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Is 'zero tolerance' bad for education?

Zero-tolerance policies have become commonplace in American schools, however some, including the Pennsylvania ACLU, say that schools are taking zero tolerance too far.

By Contributing blogger / November 15, 2013

Critics of 'zero tolerance' say the policy leaves little room for alternative conflict resolution, such as restorative justice. Here, several educators and administrators participate in a Restorative Justice training session in Oakland, Calif., March 14.

Ann Hermes/The Christian Science Monitor

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Does a "zero-tolerance" approach to school discipline keep students safer or disrupt the educational process? The answer is, of course, complicated, but a new report by the American Civil Liberties Union of Pennsylvania [PDF of report here] presents an argument that the approach has sprawled greatly from its original anti-gun goals and that the impact has largely been to push students out of the classroom.

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Contributing blogger

James Norton got his professional start at the Monitor as an online news producer, before moving over to edit international news during the invasion and occupation of Iraq. Since leaving the Monitor in 2004, he has worked as a radio producer, author, and food blogger. 

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Zero tolerance was introduced in Pennsylvania in the 1990s, and, based on a 1995 state law, it required the expulsion of students found possessing a (broadly defined) "weapon."

But as the study goes on to note:

In Pennsylvania, as around the nation, zero tolerance took on a life of its own. Particularly over the last 15 years, it infected the culture of schools so that an even broader range of behaviors and conflicts, like school uniform violations or talking back to adults, became the basis for removal from school, even when removal was not required by law."

Sacrificed on the altar of order in schools: things like due process, conflict resolution, and the exploration of solutions to prevent future conflicts. And alternative discipline systems that focus on principles like restorative justice are sidelined as well; there's no opportunity to work through a collaborative process when mandatory suspensions are the default answer to many or most problems.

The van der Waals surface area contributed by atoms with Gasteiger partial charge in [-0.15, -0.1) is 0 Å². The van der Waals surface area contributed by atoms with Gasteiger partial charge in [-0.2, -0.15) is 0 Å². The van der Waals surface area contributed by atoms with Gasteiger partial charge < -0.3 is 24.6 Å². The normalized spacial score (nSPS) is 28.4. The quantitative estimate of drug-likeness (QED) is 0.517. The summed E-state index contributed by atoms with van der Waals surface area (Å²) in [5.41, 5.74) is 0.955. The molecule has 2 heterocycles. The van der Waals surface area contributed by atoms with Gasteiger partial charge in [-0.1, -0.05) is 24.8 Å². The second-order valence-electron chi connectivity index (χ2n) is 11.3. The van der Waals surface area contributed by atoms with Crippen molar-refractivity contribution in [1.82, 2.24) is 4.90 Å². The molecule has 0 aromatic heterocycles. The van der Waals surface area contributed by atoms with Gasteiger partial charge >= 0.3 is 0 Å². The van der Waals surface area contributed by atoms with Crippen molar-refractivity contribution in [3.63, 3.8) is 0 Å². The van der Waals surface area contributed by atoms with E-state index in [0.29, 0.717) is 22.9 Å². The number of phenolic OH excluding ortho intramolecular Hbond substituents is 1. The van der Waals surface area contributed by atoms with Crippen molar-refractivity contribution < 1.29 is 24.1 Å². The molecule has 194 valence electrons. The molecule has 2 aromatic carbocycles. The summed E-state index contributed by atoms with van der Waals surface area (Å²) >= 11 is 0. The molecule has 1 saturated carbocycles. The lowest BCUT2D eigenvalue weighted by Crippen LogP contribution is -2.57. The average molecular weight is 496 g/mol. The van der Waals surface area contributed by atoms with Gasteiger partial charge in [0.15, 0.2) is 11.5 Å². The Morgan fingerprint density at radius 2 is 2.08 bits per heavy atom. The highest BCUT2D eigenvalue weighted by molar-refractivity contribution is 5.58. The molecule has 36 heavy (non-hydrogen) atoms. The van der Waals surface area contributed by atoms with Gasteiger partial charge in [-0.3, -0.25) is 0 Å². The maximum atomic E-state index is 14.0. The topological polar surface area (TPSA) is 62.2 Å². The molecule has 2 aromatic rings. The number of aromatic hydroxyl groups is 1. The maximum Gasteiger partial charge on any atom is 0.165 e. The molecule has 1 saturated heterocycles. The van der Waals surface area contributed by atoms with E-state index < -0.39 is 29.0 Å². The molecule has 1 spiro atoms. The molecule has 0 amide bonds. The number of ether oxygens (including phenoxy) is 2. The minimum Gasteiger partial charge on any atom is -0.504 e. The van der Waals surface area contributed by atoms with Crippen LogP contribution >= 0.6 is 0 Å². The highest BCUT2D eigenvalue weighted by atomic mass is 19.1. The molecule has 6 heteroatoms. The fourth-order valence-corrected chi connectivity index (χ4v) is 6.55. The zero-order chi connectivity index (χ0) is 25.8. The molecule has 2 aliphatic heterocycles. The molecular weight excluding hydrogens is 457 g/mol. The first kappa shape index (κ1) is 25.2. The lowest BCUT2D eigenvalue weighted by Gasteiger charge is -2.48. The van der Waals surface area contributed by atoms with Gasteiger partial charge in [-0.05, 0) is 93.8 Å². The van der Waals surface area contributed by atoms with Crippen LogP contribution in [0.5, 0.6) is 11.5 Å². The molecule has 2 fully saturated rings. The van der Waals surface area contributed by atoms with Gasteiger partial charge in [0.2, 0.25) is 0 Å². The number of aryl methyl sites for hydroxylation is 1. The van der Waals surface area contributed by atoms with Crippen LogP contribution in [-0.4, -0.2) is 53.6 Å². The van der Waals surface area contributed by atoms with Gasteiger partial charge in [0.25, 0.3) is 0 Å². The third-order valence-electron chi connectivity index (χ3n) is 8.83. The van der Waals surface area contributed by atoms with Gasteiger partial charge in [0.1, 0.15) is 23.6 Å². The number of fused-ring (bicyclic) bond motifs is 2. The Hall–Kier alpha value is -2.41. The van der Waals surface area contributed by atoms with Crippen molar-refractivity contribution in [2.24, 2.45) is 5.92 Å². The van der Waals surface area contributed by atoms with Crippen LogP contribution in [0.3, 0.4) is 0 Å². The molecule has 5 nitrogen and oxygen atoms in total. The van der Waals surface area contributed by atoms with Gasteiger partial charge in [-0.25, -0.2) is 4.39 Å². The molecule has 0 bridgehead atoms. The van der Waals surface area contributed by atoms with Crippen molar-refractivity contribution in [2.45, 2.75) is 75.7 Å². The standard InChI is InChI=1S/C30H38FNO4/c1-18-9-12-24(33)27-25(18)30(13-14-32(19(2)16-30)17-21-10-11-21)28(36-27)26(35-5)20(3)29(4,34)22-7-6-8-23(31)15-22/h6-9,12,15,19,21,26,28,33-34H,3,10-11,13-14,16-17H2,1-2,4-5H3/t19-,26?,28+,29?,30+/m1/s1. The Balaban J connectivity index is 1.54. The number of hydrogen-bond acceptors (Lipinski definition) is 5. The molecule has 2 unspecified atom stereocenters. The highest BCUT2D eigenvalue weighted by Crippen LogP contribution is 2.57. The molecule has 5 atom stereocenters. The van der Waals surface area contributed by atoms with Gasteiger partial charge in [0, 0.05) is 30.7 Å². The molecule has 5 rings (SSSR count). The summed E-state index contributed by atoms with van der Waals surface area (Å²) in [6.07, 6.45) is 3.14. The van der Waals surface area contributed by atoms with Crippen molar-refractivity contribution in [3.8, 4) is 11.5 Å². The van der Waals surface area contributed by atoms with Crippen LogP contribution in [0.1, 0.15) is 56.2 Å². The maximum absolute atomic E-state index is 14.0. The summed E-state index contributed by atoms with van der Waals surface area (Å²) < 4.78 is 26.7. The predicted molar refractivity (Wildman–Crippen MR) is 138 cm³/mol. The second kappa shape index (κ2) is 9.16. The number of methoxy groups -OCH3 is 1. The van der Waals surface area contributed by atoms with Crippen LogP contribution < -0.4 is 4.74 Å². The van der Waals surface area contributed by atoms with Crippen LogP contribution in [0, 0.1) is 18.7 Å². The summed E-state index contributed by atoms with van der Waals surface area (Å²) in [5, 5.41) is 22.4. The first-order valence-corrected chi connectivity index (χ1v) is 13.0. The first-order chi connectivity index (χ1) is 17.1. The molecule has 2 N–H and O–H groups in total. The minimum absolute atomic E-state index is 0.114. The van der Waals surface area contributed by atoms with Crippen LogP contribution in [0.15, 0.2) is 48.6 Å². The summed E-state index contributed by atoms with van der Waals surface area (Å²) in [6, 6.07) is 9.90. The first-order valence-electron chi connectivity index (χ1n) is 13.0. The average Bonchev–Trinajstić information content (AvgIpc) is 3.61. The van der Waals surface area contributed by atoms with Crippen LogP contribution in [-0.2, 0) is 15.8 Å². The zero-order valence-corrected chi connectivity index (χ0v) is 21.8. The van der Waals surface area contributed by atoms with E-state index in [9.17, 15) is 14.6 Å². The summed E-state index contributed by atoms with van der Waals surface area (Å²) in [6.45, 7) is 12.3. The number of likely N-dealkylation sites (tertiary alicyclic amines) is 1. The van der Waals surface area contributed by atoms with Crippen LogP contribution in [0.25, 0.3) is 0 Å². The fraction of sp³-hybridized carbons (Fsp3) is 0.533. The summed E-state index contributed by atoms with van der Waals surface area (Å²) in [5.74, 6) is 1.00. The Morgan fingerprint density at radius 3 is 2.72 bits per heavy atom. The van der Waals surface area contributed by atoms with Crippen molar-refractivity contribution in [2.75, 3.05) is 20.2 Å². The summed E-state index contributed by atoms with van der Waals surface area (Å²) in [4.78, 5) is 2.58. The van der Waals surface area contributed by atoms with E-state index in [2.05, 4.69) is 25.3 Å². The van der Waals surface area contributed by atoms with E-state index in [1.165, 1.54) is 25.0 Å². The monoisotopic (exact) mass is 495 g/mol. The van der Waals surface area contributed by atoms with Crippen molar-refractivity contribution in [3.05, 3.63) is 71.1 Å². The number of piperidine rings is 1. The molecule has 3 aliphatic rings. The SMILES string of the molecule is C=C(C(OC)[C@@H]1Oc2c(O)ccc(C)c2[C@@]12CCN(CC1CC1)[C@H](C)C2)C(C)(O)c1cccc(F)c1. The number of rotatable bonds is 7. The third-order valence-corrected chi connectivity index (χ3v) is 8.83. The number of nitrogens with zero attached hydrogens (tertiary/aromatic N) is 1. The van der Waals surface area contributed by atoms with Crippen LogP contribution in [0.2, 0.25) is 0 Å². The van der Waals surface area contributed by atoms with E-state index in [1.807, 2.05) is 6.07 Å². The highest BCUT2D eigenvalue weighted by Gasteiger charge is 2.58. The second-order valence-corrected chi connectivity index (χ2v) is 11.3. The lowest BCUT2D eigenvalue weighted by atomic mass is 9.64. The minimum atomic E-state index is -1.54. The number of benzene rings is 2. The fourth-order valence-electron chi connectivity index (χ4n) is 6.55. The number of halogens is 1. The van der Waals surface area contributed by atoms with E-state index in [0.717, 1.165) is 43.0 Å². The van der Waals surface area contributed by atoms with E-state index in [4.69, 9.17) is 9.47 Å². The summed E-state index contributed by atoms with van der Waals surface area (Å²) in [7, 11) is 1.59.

An Education Week story about the report illuminated the sheer number of suspensions in the system:

Pennsylvania school leaders issued an average of 10.1 suspensions for every 100 students during the 2011-2012 school year, the report says. The York City School District, which had the highest suspension rate in the state that year, issued 91 suspensions for every 100 students, the report says. Some students may have been suspended multiple times.

Under zero-tolerance policies, students in various states have faced suspension or expulsion for offenses ranging from playing with airsoft guns in their own yards, crafting a gun shape from a Pop Tart, and making gun hand gestures.

In aggregate, the policies are a parallel to the criminal justice system and its 1990s/early '00s rush toward mandatory minimum sentences. Both zero tolerance and mandatory minimums take discretion away from the authorities on hand to enforce rules, and both hand down sometimes draconian sentences that inflict harm far out of proportion to the offense in question, largely to satisfy a broad public desire to "get tough" on a specific problem.

While there's no getting around the fact that there is a guns-in-schools problem in America and a discipline-in-schools problem in many districts, evidence suggests that a broad-brush zero-tolerance approach to anything often causes more problems than it resolves; treating students like prisoners may do more to harm education than it does to save it. In fact, treating prisoners like prisoners are currently treated may cause more problems than it solves, but that's another series of studies entirely.

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